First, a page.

Corporate Governance Adrift

Corporate Governance Adrift

A Critique of Shareholder Value

The Cournot Centre series

Michel Aglietta and Antoine Rebérioux

Recent corporate governance scandals have brought to the fore the inherent contradictions of a capitalism dominated by financial markets. This challenging book by Michel Aglietta and Antoine Rebérioux argues that capitalism’s basic premise – that companies must be managed in the sole interest of their shareholders – is incongruent with the current environment of liquid markets, profit-hungry investors and chronic financial instability. The authors advocate rather that a company should be managed as an institution where common objectives are developed for all stakeholders, and that this democratic principle should be extended to the management of collective savings to reduce macro-financial instability. These two conditions, they contend, could make contemporary capitalism a vehicle for social progress.

Chapter 4: Corporate Governance Regimes

Michel Aglietta and Antoine Rebérioux

Subjects: business and management, corporate governance, economics and finance, corporate governance, financial economics and regulation, industrial organisation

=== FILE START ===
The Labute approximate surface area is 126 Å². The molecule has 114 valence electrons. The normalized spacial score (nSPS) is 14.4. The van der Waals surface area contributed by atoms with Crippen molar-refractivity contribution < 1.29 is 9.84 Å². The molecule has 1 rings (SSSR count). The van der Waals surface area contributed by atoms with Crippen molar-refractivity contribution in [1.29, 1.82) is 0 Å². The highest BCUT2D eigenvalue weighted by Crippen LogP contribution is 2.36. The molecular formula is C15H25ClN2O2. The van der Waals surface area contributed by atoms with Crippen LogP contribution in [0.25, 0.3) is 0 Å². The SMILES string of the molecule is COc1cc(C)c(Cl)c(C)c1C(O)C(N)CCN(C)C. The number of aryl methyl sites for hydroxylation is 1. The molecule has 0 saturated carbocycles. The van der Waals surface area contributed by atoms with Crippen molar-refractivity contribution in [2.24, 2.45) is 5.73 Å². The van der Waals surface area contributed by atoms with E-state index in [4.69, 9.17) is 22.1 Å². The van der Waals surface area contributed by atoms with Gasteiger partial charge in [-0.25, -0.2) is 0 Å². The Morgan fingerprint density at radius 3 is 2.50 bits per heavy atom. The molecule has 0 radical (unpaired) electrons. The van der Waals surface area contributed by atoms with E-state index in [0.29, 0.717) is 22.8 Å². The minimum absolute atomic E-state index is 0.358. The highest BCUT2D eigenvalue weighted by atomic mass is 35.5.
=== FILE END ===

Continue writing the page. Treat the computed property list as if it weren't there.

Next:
Chapter 2 presented a critique of the theoretical and normative foundations of shareholder value. We described the reasons for the difficulties generated by shareholder control over managers. This brought out the idea that the firm is a collective entity coordinating numerous different skills and functions that are very imperfectly contractualized. Because there are multiple interests vested in the firm, the search for a collective interest is essential for directing the coordination of its activities. The managerial firm necessarily possesses a centre of policy management. This is the seat of power, and it is subject to the influences of the interests connected with the firm through different types of incomplete contracts. A range of different governance regimes therefore exists, depending on the configuration of the interactions between the different interests vested in the firm. In Chapter 3, we demonstrated that this diversity does indeed exist. The connection of interests in the firm is codified by three sources of law: financial market, corporate and labour. Their relative influence differs greatly between the United States and continental Europe. Any serious study must therefore distinguish between the rhetoric of shareholder value and the governance principles that are actually implemented by firms. It is the legal rules underlying these principles which give each country its dominant characteristics. The extraordinary rise in stock market prices during the 1990s enriched shareholders enormously. However, finding a causal link between the concomitance of the stock market boom and the...

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